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To copy genes, or not to copy genes.

The cycle of cell division consists of four steps: a gene-copying phase, a pause, actual cell division, and a second pause. Most body cells repeat this cycle over and over again during the lifetime of an individual.

Four years ago, cell biologists discovered that an on-off interaction between two proteins determines when a cell rouses itself from the first pause and starts dividing. Now, another group of researchers has found that a similar interaction between two other proteins serves as the wake-up call that shakes a cell from its second pause and prompts it to copy its genes.

In the Sept. 18 SCIENCE, a team led by James Roberts of the Fred Hutchinson Cancer Research Center in Seattle reports that human cells about to copy their genes have high levels of two proteins -- cyclin E and cyclin-dependent kinase 2. Roberts and his colleagues found that these proteins -- which usually exist independently within cells -- stick together as cells enter the gene-copying phase of the cell cycle. This suggests that the proteins act as molecular switches, Roberts says.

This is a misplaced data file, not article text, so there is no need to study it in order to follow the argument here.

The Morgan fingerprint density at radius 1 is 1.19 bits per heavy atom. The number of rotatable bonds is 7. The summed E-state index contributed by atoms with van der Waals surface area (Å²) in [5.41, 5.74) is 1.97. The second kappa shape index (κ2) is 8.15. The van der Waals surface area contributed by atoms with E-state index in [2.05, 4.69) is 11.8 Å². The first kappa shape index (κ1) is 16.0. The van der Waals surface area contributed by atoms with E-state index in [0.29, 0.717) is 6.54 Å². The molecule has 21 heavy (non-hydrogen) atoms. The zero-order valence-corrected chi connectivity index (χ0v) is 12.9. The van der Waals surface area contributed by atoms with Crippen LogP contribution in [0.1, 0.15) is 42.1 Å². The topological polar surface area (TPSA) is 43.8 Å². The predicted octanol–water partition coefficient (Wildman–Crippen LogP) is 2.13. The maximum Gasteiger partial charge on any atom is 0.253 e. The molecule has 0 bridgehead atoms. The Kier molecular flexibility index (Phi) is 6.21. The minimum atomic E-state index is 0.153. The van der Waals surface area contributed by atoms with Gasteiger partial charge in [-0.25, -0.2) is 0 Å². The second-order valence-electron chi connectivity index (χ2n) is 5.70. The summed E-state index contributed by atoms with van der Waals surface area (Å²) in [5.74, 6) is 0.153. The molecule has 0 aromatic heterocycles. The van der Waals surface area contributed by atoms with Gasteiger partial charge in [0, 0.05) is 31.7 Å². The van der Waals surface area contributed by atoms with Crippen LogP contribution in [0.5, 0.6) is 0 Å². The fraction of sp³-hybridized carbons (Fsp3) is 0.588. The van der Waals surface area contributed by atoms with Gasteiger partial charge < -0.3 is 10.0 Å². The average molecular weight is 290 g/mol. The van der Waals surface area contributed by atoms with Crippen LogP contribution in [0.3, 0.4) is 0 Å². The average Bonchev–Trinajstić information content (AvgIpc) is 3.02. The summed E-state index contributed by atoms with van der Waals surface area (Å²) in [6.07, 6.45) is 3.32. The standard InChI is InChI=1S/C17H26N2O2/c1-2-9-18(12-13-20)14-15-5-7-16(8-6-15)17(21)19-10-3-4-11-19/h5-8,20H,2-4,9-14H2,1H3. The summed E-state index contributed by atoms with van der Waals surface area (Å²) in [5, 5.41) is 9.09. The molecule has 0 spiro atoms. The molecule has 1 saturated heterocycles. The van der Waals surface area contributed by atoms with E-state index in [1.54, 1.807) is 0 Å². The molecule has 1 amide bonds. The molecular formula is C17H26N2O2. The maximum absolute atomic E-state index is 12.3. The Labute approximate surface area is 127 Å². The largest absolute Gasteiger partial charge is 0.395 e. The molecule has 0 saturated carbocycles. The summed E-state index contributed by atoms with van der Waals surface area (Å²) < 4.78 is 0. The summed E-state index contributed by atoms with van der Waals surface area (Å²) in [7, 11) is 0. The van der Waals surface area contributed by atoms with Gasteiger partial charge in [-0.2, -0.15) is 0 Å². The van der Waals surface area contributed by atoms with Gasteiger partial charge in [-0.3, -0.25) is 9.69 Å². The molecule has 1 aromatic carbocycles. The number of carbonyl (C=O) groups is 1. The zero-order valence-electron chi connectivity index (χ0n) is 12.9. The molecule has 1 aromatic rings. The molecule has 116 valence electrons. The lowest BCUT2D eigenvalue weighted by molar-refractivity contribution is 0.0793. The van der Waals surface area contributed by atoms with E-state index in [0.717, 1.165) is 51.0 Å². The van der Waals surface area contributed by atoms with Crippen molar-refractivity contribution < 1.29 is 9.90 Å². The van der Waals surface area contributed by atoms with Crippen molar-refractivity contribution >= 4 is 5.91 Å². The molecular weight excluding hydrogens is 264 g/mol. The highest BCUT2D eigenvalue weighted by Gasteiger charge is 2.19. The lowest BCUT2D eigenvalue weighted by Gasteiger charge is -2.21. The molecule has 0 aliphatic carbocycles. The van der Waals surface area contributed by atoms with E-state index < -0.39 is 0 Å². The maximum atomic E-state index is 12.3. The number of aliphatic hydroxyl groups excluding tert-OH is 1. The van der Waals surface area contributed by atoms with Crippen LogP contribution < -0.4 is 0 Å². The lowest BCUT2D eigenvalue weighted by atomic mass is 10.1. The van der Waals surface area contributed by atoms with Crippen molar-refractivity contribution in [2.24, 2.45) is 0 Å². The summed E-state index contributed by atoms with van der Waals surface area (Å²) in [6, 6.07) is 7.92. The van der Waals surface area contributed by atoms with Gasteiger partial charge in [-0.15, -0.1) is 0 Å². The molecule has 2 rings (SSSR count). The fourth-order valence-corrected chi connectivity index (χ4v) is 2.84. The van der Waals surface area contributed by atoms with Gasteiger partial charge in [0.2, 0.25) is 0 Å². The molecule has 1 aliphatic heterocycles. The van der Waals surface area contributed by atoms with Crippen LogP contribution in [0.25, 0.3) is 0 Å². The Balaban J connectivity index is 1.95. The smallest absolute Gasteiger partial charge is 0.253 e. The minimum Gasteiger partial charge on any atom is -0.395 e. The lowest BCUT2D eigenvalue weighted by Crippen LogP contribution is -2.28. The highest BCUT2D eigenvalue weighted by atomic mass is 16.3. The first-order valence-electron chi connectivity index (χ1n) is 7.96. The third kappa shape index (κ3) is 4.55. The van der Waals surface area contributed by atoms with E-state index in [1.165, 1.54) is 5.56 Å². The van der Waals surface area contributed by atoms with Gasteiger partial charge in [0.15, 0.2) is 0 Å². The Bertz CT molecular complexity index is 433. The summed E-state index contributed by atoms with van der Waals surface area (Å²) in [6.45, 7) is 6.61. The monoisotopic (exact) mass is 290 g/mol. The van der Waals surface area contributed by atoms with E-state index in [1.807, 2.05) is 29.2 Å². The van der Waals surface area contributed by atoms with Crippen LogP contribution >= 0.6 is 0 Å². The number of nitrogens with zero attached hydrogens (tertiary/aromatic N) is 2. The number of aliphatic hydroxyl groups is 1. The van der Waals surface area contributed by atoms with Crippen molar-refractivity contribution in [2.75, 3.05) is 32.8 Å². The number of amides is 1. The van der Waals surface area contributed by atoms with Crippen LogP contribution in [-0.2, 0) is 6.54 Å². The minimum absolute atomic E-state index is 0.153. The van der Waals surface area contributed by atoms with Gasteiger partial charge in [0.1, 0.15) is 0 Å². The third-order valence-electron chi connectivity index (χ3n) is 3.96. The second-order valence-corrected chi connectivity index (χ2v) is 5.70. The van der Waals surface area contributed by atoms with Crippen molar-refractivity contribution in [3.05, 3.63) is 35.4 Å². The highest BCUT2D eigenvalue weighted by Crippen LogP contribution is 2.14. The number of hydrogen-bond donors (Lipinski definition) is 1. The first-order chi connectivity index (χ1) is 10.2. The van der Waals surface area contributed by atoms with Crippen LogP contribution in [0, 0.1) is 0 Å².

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Title Annotation:cell division cycle influenced by interaction of proteins
Publication:Science News
Article Type:Brief Article
Date:Sep 26, 1992
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